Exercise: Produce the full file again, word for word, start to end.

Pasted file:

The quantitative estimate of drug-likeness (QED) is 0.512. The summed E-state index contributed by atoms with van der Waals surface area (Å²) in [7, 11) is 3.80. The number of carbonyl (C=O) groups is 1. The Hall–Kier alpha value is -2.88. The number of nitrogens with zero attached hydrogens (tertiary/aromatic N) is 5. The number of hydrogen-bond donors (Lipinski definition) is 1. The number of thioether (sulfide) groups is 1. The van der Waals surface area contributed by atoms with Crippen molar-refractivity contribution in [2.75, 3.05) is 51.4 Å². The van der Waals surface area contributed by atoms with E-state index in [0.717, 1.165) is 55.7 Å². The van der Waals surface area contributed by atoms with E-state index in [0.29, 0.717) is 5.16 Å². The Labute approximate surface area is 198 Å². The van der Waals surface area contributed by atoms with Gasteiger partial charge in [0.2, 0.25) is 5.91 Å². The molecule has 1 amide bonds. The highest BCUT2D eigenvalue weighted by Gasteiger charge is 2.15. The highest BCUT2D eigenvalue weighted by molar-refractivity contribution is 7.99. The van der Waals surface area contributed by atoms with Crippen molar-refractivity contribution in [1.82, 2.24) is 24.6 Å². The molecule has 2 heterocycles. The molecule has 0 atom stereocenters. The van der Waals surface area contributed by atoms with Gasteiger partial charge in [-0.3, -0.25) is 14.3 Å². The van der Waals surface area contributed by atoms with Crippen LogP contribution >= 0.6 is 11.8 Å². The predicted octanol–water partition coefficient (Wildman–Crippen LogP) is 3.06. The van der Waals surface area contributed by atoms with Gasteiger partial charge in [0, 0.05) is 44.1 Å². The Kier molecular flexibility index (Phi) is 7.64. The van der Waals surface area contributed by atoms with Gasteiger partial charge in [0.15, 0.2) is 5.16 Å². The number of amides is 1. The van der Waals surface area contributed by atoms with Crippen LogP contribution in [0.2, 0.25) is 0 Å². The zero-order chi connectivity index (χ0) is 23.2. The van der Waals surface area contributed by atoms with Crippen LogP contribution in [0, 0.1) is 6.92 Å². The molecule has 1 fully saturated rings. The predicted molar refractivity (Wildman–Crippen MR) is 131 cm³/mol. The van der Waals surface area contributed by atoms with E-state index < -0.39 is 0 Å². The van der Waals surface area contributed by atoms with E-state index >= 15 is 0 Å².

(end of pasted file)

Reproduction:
The quantitative estimate of drug-likeness (QED) is 0.512. The summed E-state index contributed by atoms with van der Waals surface area (Å²) in [7, 11) is 3.80. The number of carbonyl (C=O) groups is 1. The Hall–Kier alpha value is -2.88. The number of nitrogens with zero attached hydrogens (tertiary/aromatic N) is 5. The number of hydrogen-bond donors (Lipinski definition) is 1. The number of thioether (sulfide) groups is 1. The van der Waals surface area contributed by atoms with Crippen molar-refractivity contribution in [2.75, 3.05) is 51.4 Å². The van der Waals surface area contributed by atoms with E-state index in [0.717, 1.165) is 55.7 Å². The van der Waals surface area contributed by atoms with E-state index in [0.29, 0.717) is 5.16 Å². The Labute approximate surface area is 198 Å². The van der Waals surface area contributed by atoms with Gasteiger partial charge in [0.2, 0.25) is 5.91 Å². The molecule has 1 amide bonds. The highest BCUT2D eigenvalue weighted by Gasteiger charge is 2.15. The highest BCUT2D eigenvalue weighted by molar-refractivity contribution is 7.99. The van der Waals surface area contributed by atoms with Crippen molar-refractivity contribution in [1.82, 2.24) is 24.6 Å². The molecule has 2 heterocycles. The molecule has 0 atom stereocenters. The van der Waals surface area contributed by atoms with Gasteiger partial charge in [-0.3, -0.25) is 14.3 Å². The van der Waals surface area contributed by atoms with Crippen LogP contribution >= 0.6 is 11.8 Å². The predicted octanol–water partition coefficient (Wildman–Crippen LogP) is 3.06. The van der Waals surface area contributed by atoms with Gasteiger partial charge in [0, 0.05) is 44.1 Å². The Kier molecular flexibility index (Phi) is 7.64. The van der Waals surface area contributed by atoms with Gasteiger partial charge in [0.15, 0.2) is 5.16 Å². The number of amides is 1. The van der Waals surface area contributed by atoms with Crippen LogP contribution in [0.2, 0.25) is 0 Å². The zero-order chi connectivity index (χ0) is 23.2. The van der Waals surface area contributed by atoms with Crippen LogP contribution in [0, 0.1) is 6.92 Å². The molecule has 1 fully saturated rings. The predicted molar refractivity (Wildman–Crippen MR) is 131 cm³/mol. The van der Waals surface area contributed by atoms with E-state index < -0.39 is 0 Å². The van der Waals surface area contributed by atoms with E-state index >= 15 is 0 Å².